Braun says that reader input also will play an important part in the anniversary celebration. “Tell us why you read the magazine or some of your favorite stories from the magazine through the years,” he says. “Or come up with a creative way to say happy anniversary. We’ll share the best comments in the magazine.” An online form is available to share memories and thoughts at www.wels.net/forwardinchrist.

Find out more about subscribing to Forward in Christ—either in print or digitally—at www.nph.net/efic.

 

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Magazine to celebrate 100 years

In 2014, Forward in Christ (FIC) will be celebrating its 100th anniversary. Preparations are underway to commemorate the decision in the summer of 1913 to publish a magazine written in English to bring God’s message into its members’ homes.

“We’ve come a long way in 100 years, but we have not changed two things,” says John Braun, FIC executive editor. “First, we still cling to the truths God has revealed to us in the Scriptures. Second, we still wish to communicate with the people in the homes of our synod in everyday language.”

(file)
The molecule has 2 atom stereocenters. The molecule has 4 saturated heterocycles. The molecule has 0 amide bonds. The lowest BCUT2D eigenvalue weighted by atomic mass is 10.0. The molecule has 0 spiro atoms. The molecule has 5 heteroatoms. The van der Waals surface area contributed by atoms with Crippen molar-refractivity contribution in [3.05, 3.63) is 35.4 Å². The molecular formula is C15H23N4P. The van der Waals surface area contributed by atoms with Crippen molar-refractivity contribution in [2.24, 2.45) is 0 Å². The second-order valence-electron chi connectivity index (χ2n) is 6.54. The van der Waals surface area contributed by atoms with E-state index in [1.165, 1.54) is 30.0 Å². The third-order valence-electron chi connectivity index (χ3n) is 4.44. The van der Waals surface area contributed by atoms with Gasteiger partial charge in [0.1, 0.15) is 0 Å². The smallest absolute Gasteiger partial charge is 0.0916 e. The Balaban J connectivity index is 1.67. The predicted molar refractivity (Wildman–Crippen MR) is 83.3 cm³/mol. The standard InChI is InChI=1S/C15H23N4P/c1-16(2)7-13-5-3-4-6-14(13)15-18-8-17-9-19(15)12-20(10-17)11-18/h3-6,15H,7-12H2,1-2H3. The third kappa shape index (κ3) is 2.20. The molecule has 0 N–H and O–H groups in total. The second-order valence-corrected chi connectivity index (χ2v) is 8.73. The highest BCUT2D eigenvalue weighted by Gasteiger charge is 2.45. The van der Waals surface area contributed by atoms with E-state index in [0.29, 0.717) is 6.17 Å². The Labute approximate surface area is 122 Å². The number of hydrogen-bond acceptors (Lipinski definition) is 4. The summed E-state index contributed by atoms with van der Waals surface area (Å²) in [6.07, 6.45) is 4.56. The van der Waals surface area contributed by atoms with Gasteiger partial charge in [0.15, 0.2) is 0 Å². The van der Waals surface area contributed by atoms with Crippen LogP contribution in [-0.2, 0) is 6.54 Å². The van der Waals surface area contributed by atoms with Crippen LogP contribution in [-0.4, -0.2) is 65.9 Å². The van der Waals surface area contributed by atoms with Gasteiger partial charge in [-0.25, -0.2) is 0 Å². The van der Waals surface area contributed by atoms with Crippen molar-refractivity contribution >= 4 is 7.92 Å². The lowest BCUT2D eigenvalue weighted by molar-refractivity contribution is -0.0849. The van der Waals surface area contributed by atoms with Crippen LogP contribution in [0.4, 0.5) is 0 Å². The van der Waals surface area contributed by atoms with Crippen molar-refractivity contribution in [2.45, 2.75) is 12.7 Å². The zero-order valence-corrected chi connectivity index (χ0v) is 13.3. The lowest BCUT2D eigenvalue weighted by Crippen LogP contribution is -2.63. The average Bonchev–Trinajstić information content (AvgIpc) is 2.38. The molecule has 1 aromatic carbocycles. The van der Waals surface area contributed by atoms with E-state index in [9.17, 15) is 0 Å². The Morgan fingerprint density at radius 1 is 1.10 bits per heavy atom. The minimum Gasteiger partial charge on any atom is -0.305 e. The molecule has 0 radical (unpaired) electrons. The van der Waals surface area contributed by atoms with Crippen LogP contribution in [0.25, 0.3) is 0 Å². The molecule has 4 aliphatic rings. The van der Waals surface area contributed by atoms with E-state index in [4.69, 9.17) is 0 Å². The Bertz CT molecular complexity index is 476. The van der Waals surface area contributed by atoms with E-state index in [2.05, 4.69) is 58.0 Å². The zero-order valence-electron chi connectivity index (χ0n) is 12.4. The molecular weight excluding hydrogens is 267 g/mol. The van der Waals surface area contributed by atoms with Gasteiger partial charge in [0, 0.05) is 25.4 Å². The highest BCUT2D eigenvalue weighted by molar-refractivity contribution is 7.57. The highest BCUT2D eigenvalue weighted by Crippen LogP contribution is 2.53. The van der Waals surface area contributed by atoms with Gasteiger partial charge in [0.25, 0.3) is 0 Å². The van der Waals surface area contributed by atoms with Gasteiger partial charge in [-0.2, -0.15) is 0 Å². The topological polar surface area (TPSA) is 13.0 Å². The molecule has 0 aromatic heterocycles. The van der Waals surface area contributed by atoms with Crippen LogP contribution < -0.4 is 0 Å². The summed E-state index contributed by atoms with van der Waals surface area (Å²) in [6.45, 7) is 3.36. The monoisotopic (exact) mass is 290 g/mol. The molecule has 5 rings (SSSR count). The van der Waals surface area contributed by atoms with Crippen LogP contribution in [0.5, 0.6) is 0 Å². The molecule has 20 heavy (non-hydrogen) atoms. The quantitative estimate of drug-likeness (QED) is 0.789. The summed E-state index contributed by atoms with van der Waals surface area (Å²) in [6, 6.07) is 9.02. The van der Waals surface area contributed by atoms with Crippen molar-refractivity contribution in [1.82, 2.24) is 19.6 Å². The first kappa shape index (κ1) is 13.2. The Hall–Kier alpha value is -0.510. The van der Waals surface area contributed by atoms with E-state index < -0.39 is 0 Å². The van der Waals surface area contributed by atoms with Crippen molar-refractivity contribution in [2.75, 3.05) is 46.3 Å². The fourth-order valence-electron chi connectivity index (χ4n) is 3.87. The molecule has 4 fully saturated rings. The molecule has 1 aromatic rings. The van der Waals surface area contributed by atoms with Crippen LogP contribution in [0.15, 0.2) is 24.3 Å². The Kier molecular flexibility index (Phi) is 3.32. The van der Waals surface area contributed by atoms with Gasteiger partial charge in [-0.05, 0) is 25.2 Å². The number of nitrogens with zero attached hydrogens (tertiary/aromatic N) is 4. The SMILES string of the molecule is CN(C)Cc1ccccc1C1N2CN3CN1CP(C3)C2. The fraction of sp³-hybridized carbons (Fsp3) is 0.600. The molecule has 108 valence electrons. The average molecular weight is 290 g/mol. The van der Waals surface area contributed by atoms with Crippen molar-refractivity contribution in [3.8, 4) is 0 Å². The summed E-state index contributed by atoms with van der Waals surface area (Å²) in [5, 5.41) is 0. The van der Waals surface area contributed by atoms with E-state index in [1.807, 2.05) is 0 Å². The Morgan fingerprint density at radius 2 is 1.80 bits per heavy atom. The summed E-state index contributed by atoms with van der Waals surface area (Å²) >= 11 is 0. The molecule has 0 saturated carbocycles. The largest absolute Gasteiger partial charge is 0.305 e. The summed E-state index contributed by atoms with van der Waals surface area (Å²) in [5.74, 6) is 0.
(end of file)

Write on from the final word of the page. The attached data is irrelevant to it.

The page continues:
FIC is also looking to communicate with its readers using the technology of today. So as part of its anniversary celebration, the magazine will, for the first time, be offered digitally to individual subscribers, beginning with the July issue.

The digital edition will be offered free from July to December 2013 and then will be available through an individual subscription. “The print version will still be there for you in your mailbox or at church,” says Braun, “but individual subscribers now can read the magazine on a tablet or computer as well.”

Besides offering a new way to read the magazine, FIC is planning on including special articles and features throughout 2014 to look back at the past one hundred years of the synod as seen through the pages of the magazine.

Braun says that reader input also will play an important part in the anniversary celebration. “Tell us why you read the magazine or some of your favorite stories from the magazine through the years,” he says. “Or come up with a creative way to say happy anniversary. We’ll share the best comments in the magazine.” An online form is available to share memories and thoughts at www.wels.net/forwardinchrist.

Find out more about subscribing to Forward in Christ—either in print or digitally—at www.nph.net/efic.

 

CURRENT TOGETHER ISSUE